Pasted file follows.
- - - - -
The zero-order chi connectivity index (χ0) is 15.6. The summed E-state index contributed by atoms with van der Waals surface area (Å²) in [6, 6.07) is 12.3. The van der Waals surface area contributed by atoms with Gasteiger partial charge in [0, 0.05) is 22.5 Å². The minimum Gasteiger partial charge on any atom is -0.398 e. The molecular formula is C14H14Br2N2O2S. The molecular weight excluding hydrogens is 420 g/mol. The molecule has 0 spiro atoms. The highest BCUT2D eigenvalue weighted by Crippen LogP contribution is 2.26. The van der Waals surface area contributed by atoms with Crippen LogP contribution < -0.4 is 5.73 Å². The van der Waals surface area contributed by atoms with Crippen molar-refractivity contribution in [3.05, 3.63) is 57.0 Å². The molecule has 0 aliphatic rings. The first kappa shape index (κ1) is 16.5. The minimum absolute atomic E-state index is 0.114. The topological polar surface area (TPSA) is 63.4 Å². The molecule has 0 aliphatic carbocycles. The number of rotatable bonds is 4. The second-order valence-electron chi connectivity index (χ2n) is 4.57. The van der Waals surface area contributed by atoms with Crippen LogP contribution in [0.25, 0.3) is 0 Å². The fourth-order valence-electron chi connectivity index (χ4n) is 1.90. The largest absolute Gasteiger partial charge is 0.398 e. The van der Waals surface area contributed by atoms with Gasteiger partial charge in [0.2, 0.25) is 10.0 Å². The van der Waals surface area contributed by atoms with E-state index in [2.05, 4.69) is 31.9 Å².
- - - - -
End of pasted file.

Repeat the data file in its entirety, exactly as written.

The zero-order chi connectivity index (χ0) is 15.6. The summed E-state index contributed by atoms with van der Waals surface area (Å²) in [6, 6.07) is 12.3. The van der Waals surface area contributed by atoms with Gasteiger partial charge in [0, 0.05) is 22.5 Å². The minimum Gasteiger partial charge on any atom is -0.398 e. The molecular formula is C14H14Br2N2O2S. The molecular weight excluding hydrogens is 420 g/mol. The molecule has 0 spiro atoms. The highest BCUT2D eigenvalue weighted by Crippen LogP contribution is 2.26. The van der Waals surface area contributed by atoms with Crippen LogP contribution < -0.4 is 5.73 Å². The van der Waals surface area contributed by atoms with Crippen molar-refractivity contribution in [3.05, 3.63) is 57.0 Å². The molecule has 0 aliphatic rings. The first kappa shape index (κ1) is 16.5. The minimum absolute atomic E-state index is 0.114. The topological polar surface area (TPSA) is 63.4 Å². The molecule has 0 aliphatic carbocycles. The number of rotatable bonds is 4. The second-order valence-electron chi connectivity index (χ2n) is 4.57. The van der Waals surface area contributed by atoms with Crippen LogP contribution in [0.25, 0.3) is 0 Å². The fourth-order valence-electron chi connectivity index (χ4n) is 1.90. The largest absolute Gasteiger partial charge is 0.398 e. The van der Waals surface area contributed by atoms with Gasteiger partial charge in [0.2, 0.25) is 10.0 Å². The van der Waals surface area contributed by atoms with E-state index in [2.05, 4.69) is 31.9 Å².